Japanese lawmakers use ChatGPT to ask Prime Minister Fumio Kishida, saying that AI answers more sincerely
On March 29, local time, Japanese Prime Minister Fumio Kishida participated in a meeting of the Cabinet Committee of the House of Representatives. At the meeting, he answered questions generated by Kazuma Nakatani, a member of the Constitutional Democratic Party, using the artificial intelligence (AI) chat program ChatGPT.
According to Japan's Kyodo News Agency, the topic of the question that day was the bill on the establishment of a new expert organization to deal with the next infectious disease crisis.
The content of the questions generated by ChatGPT includes "whether the opinions of relevant people have been fully reflected" and so on. After Nakatani read out the question, Kishida answered using the National Governors’ Council as an example, “This bill was drafted to reflect the voices of local governments and medical frontlines who are at the forefront of dealing with infectious diseases.”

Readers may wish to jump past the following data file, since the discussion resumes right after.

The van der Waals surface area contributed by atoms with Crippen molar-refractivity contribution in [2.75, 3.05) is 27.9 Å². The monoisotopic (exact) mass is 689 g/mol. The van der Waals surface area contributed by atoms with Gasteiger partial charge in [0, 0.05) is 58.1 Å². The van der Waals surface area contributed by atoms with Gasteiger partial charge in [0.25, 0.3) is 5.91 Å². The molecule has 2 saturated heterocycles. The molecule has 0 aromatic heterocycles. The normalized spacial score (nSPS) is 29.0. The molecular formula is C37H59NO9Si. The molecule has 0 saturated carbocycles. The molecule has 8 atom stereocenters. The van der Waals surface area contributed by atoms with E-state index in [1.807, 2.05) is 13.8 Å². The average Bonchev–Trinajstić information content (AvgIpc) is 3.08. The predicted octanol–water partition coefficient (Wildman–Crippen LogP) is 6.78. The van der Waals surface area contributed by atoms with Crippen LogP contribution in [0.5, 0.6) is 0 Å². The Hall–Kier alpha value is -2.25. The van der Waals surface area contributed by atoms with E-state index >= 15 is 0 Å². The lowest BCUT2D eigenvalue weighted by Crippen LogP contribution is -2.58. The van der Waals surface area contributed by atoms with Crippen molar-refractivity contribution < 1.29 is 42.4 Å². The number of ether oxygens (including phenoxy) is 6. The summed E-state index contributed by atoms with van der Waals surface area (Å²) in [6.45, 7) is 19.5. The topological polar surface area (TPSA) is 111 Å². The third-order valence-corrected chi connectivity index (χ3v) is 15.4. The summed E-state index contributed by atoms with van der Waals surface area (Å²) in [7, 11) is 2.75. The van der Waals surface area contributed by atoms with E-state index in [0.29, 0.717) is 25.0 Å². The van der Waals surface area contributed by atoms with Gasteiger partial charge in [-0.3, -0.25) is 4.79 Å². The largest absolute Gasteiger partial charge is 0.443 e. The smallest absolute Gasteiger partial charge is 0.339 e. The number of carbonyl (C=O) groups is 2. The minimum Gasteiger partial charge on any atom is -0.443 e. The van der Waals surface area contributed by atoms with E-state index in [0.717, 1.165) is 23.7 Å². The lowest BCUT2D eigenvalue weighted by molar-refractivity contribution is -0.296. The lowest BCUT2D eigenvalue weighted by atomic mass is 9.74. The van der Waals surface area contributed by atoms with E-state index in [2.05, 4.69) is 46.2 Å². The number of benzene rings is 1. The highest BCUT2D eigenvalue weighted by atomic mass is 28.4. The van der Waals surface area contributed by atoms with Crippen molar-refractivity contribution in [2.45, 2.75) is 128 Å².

Nakatani said: "There has never been a case where an AI-generated question was raised in the Diet and the prime minister answered it. It may be the first time in Japan's constitutional history."
According to the "Mainichi Shimbun" report, Nakatani also used ChatGPT to "predict" Kishida's answer in advance, and displayed it on a display board after his defense, "We have received many suggestions from local governments and relevant people in the medical field, and we are working hard to realize it. .”
Nakatani said bluntly that AI's answer seems to be more sincere than Kishida's answer.
In response, Kishida responded that "my defense cited specific names such as the National Council of Governors, which better reflect the actual situation." At the same time, he said that he was better than AI, which caused laughter among Japanese lawmakers.
Regarding the quality of AI questions, Nakatani pointed out, "Although AI questions are not accurate enough at present, I think it is only a matter of time before AI can generate better questions and content."